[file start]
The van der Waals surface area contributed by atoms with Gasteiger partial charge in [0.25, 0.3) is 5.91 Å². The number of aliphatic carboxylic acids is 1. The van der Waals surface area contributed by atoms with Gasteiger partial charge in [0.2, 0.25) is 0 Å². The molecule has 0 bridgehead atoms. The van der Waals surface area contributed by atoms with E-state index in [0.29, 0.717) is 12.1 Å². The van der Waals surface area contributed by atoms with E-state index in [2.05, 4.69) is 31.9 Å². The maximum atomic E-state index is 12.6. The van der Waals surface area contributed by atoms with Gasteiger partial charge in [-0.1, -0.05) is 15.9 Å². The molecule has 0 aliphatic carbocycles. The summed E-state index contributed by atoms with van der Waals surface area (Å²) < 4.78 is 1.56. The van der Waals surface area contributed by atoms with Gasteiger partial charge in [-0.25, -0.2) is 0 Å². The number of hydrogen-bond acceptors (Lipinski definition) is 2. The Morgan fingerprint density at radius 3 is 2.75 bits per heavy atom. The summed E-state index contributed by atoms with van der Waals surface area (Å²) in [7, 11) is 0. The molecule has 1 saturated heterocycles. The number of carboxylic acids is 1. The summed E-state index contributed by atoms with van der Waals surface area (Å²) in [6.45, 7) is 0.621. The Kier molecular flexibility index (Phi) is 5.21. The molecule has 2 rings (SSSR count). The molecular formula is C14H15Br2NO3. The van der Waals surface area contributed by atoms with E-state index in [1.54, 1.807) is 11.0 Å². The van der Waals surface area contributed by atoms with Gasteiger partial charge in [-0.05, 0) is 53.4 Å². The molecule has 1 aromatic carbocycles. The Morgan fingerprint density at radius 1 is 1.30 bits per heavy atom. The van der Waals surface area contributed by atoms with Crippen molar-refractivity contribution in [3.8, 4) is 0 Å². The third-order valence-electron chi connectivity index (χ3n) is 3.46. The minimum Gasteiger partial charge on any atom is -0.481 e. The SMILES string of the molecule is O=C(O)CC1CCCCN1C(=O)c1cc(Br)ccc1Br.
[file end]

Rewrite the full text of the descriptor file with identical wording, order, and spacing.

The van der Waals surface area contributed by atoms with Gasteiger partial charge in [0.25, 0.3) is 5.91 Å². The number of aliphatic carboxylic acids is 1. The van der Waals surface area contributed by atoms with Gasteiger partial charge in [0.2, 0.25) is 0 Å². The molecule has 0 bridgehead atoms. The van der Waals surface area contributed by atoms with E-state index in [0.29, 0.717) is 12.1 Å². The van der Waals surface area contributed by atoms with E-state index in [2.05, 4.69) is 31.9 Å². The maximum atomic E-state index is 12.6. The van der Waals surface area contributed by atoms with Gasteiger partial charge in [-0.1, -0.05) is 15.9 Å². The molecule has 0 aliphatic carbocycles. The summed E-state index contributed by atoms with van der Waals surface area (Å²) < 4.78 is 1.56. The van der Waals surface area contributed by atoms with Gasteiger partial charge in [-0.25, -0.2) is 0 Å². The number of hydrogen-bond acceptors (Lipinski definition) is 2. The Morgan fingerprint density at radius 3 is 2.75 bits per heavy atom. The summed E-state index contributed by atoms with van der Waals surface area (Å²) in [7, 11) is 0. The molecule has 1 saturated heterocycles. The number of carboxylic acids is 1. The summed E-state index contributed by atoms with van der Waals surface area (Å²) in [6.45, 7) is 0.621. The Kier molecular flexibility index (Phi) is 5.21. The molecule has 2 rings (SSSR count). The molecular formula is C14H15Br2NO3. The van der Waals surface area contributed by atoms with E-state index in [1.54, 1.807) is 11.0 Å². The van der Waals surface area contributed by atoms with Gasteiger partial charge in [-0.05, 0) is 53.4 Å². The molecule has 1 aromatic carbocycles. The Morgan fingerprint density at radius 1 is 1.30 bits per heavy atom. The van der Waals surface area contributed by atoms with Crippen molar-refractivity contribution in [3.8, 4) is 0 Å². The third-order valence-electron chi connectivity index (χ3n) is 3.46. The minimum Gasteiger partial charge on any atom is -0.481 e. The SMILES string of the molecule is O=C(O)CC1CCCCN1C(=O)c1cc(Br)ccc1Br.